It's a question I struggle with myself. I always seem to come back to the same conclusion: God could have made us robots who always choose to do the right thing. Then there would be no crime, no war. There would also be no love. And since love is one of God's defining characteristics, this would be an impossible state for creatures "made in his image."

He made us like him. Made us to love.

After all, the two greatest commandments, according to Jesus, are: "Love the Lord your God with all your heart, mind, and soul, and love your neighbor as yourself" (Matthew 22:37-39).

The fact that these are commandments implies the truth communicated in The Giver--we have a choice as to whether we will or will not love.

Unfortunately, many people choose to not love--God, or others, or even themselves. That option must be available to them or true love is impossible. And that is the source of pain in our world. People choose to hurt, betray, deceive, abandon, dominate, bully, harass, neglect...the list goes on and on.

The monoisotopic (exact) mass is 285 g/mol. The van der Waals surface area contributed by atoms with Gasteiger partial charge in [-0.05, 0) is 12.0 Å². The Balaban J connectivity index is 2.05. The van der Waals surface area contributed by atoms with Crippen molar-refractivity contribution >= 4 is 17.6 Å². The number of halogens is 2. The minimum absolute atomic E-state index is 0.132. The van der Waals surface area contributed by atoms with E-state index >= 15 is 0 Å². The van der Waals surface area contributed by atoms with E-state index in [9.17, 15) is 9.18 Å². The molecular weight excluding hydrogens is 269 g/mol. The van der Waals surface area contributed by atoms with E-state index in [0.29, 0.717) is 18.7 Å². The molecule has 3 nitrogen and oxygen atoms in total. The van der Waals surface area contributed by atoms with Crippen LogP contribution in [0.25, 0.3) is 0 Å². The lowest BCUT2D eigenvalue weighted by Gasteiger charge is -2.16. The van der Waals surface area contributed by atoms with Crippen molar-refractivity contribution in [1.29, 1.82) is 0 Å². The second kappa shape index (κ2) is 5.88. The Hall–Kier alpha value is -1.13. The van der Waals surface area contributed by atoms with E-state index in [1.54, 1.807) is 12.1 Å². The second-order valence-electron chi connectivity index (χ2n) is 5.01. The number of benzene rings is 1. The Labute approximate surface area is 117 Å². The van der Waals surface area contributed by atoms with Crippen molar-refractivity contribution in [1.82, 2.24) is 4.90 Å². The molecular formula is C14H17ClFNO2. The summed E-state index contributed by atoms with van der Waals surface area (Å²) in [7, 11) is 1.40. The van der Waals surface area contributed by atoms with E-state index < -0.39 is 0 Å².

So...that's it? We're stuck with this sucky world, doomed to endure the consequences of other people's choices as well as our own, and the consolation prize is that we are capable of love (though it often proves elusive, thanks to that dratted free will thing)?

No, that's not it. Thank God he didn't abandon us to this horrid hell of our own making. He knew what would happen when he made humans with this freedom to choose; he knew what we would choose. So before he even made the world, he made a plan to rescue us from the consequences of our own choices, taking the worst of it upon himself.

This is what differentiates the Christian message from any dystopian fiction that I have read--it gives us hope that we can have love AND no suffering, eventually, in Heaven.

I, for one, am looking forward to that!

Saturday, February 7, 2015

All or Nothing vs. Some and Something

I am a dreamer.
I am a planner.
I am a perfectionist.
And...I am a procrastinator.

Put it all together, and what do you get? Not a whole lot done, that's for sure.

Perhaps that's why my longest-running favorite quote (I have many of them, but this was the first to earn that distinction) is "Nobody made a greater mistake than he who did nothing because he could only do a little" by Edmund Burke.

That was always me. Doing nothing because I wanted to do EVERYTHING, and if I couldn't do everything, well...I would do nothing.